As of the latest update, a new westerly path has taken shape.
This means the Big Bend area is now more likely to see tropical storm winds and rain as this storm approaches Wednesday and Thursday.
As the storm progresses into the Gulf, the forecast now calls for intensification to a Category 4 hurricane before becoming a Category 2 hurricane before making landfall somewhere along the Gulf shores of Florida.
Update: 11 AM 9/24
According to the latest NHC advisory that was issued at 11 AM Saturday, Tropical Storm Ian continues to push north with further strengthening expected by the end of the weekend.
More development continues this weekend as Tropical Storm Ian gains strength over the Caribbean and southern Gulf.
Forecasts still hold that the tropical storm will increase in strength over the weekend to become a hurricane early next week.
Forecast tracks have not changed much from early tracks, but our area is still within the cone of uncertainty. There was a slight wobble of the storm to the west this morning. This leads to an increase in chances of rain and wind from outer bands in our area Thursday.
It is worth repeating- the track will likely change over the next several days, so it’s best to be prepared either way. We still have a few weeks to go in hurricane season.
UPDATE: 5 AM 9/24-
As Saturday's sunrise approaches, Tropical Storm Ian continues to show signs of strengthening.
Tropical Storm winds have now peaked at 45 MPH.
This storm continues to move out of areas of high shear (upper level winds) and into warmer water.
As that happens, Ian is still forecast to become a hurricane by Monday early morning.
The cone of uncertainty remains large as uncertainty remains high as this storm moves into the Gulf over the next few days.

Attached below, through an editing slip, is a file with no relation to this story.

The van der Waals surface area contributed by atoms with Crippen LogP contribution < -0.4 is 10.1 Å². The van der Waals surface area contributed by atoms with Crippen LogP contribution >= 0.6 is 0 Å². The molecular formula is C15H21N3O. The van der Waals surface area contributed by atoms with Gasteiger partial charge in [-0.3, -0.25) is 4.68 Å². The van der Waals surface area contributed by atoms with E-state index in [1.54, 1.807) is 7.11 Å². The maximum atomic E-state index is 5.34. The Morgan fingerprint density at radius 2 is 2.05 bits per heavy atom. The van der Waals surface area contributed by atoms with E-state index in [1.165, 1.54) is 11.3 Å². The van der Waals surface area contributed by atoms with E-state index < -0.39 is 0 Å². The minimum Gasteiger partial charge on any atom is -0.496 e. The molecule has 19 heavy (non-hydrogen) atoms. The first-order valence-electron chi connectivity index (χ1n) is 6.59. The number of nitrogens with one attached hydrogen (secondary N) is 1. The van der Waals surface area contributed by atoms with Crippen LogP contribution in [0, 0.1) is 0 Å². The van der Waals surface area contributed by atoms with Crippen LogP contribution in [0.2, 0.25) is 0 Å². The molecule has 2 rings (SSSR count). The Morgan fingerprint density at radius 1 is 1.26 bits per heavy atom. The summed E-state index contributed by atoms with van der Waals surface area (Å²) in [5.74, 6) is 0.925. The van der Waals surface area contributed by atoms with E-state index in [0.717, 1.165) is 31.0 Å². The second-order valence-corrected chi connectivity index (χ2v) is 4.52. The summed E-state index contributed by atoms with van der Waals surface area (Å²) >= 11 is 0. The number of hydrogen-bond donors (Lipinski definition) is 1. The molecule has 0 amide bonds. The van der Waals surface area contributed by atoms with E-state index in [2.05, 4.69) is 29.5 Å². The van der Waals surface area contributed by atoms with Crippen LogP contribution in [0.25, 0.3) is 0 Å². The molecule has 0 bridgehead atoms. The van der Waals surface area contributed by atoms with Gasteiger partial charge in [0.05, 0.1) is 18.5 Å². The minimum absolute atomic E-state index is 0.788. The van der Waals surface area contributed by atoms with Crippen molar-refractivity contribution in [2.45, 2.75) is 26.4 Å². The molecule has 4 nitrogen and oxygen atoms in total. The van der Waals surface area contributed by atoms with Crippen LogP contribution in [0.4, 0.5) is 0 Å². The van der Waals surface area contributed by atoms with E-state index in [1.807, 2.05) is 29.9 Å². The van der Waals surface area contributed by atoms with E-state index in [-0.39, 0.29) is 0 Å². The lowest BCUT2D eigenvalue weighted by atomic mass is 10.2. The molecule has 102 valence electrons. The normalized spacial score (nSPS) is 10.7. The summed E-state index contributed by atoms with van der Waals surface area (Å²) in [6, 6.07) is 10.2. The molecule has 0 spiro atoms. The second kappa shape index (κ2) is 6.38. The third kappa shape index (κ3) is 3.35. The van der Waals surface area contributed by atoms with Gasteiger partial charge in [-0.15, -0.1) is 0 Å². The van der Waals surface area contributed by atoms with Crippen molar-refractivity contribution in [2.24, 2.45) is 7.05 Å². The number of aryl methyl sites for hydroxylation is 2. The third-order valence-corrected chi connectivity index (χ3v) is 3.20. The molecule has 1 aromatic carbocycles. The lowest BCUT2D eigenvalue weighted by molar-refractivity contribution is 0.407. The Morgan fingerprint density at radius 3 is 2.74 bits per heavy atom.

We are keeping an eye on the track of this storm as we head into late-weekend as things look to strengthen over the next 48 hours.
Without much of a change in trajectory, we can still expect some areas of the Big Bend (especially southeast Big Bend) to see bands of rain at times and gusty tropical wind for Wednesday and Thursday.
This path may change with time, so it is always good to be prepared before this storm approaches.
The Caribbean disturbance we've been tracking since early this week has grown enough organization to be called Tropical Storm Ian.
Late Friday night, Ian was located less than 400 miles east-southeast of Kingston, Jamaica, moving to the west-northwest at 12 mph.
The tropical storm has peak wind speeds of 40 mph.
Ian is projected to maintain its strength, then gradually intensify over the central Caribbean as it moves west to west-northwest. Further intensification into a hurricane is probable once Ian reaches the very warm waters of the northwestern Caribbean early next week.
The storm is triggering a Tropical Storm Watch for Jamaica and a Hurricane Watch for the Cayman Islands, where storm-related conditions are expected to happen in those locations within 48 hours.
A front entering the Florida/Georgia line region next Monday or Tuesday will play a role in the system's eventual turn to the north and northeast, one of the primary factors behind the current shape of the forecast cone.
The forecast cone considers a wider margin or error in the day four to five forecast period, meaning the center of the cyclone can be located anywhere within that cone. The cone does cover Apalachee Bay, most Big Bend counties, and parts of our Suwannee River and Alapaha River southern Georgia areas.
Obviously this track will deviate as there are still many variables to consider impacting this storms trajectory over the next several days.
Keep in mind some of our viewing area is still in that 'cone of uncertainty', so while it is best not to panic, being prepared for tropical storms and hurricanes is always a good idea this time of year.
If this storm stays on its current path (even though unlikely), southern Big Bend and Suwannee River counties will be able to receive heavy rain and gusty wind at times around midweek and beyond. Precise local storm effects are challenging to pinpoint at this phase, and can range dramatically from sunshine and dry air in the western half of the region to tropical storm conditions farther east. The forecast trends over the weekend will give better clues for specific storm expectations for the Big Bend and southern Georgia.
Rip currents will also be strong starting next week for sections of the Big Bend coastlines, with rougher surf offshore in Apalachee Bay.